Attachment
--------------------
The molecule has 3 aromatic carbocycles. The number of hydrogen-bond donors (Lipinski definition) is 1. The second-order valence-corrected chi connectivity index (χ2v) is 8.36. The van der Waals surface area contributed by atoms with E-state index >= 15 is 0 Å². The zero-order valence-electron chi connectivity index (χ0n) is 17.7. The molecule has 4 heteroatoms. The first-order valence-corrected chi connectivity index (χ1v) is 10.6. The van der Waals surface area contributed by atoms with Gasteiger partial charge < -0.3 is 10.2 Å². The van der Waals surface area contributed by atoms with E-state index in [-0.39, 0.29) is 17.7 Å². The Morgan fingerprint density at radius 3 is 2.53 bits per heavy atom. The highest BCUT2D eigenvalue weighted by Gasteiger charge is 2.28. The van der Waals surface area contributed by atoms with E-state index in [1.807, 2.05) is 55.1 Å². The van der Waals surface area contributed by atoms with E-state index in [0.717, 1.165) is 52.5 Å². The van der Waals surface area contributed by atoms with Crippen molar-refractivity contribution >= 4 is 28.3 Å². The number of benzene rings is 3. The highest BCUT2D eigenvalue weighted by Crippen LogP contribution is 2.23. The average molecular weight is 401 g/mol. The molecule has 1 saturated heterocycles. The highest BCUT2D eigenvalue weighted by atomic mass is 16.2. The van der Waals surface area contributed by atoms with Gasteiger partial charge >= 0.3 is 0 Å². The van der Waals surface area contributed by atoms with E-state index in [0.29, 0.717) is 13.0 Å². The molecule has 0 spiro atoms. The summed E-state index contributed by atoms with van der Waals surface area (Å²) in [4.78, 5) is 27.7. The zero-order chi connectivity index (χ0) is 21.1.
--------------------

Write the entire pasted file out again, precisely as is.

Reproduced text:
The molecule has 3 aromatic carbocycles. The number of hydrogen-bond donors (Lipinski definition) is 1. The second-order valence-corrected chi connectivity index (χ2v) is 8.36. The van der Waals surface area contributed by atoms with E-state index >= 15 is 0 Å². The zero-order valence-electron chi connectivity index (χ0n) is 17.7. The molecule has 4 heteroatoms. The first-order valence-corrected chi connectivity index (χ1v) is 10.6. The van der Waals surface area contributed by atoms with Gasteiger partial charge < -0.3 is 10.2 Å². The van der Waals surface area contributed by atoms with E-state index in [-0.39, 0.29) is 17.7 Å². The Morgan fingerprint density at radius 3 is 2.53 bits per heavy atom. The highest BCUT2D eigenvalue weighted by Gasteiger charge is 2.28. The van der Waals surface area contributed by atoms with E-state index in [1.807, 2.05) is 55.1 Å². The van der Waals surface area contributed by atoms with E-state index in [0.717, 1.165) is 52.5 Å². The van der Waals surface area contributed by atoms with Crippen molar-refractivity contribution >= 4 is 28.3 Å². The number of benzene rings is 3. The highest BCUT2D eigenvalue weighted by Crippen LogP contribution is 2.23. The average molecular weight is 401 g/mol. The molecule has 1 saturated heterocycles. The highest BCUT2D eigenvalue weighted by atomic mass is 16.2. The van der Waals surface area contributed by atoms with Gasteiger partial charge >= 0.3 is 0 Å². The van der Waals surface area contributed by atoms with E-state index in [0.29, 0.717) is 13.0 Å². The molecule has 0 spiro atoms. The summed E-state index contributed by atoms with van der Waals surface area (Å²) in [4.78, 5) is 27.7. The zero-order chi connectivity index (χ0) is 21.1.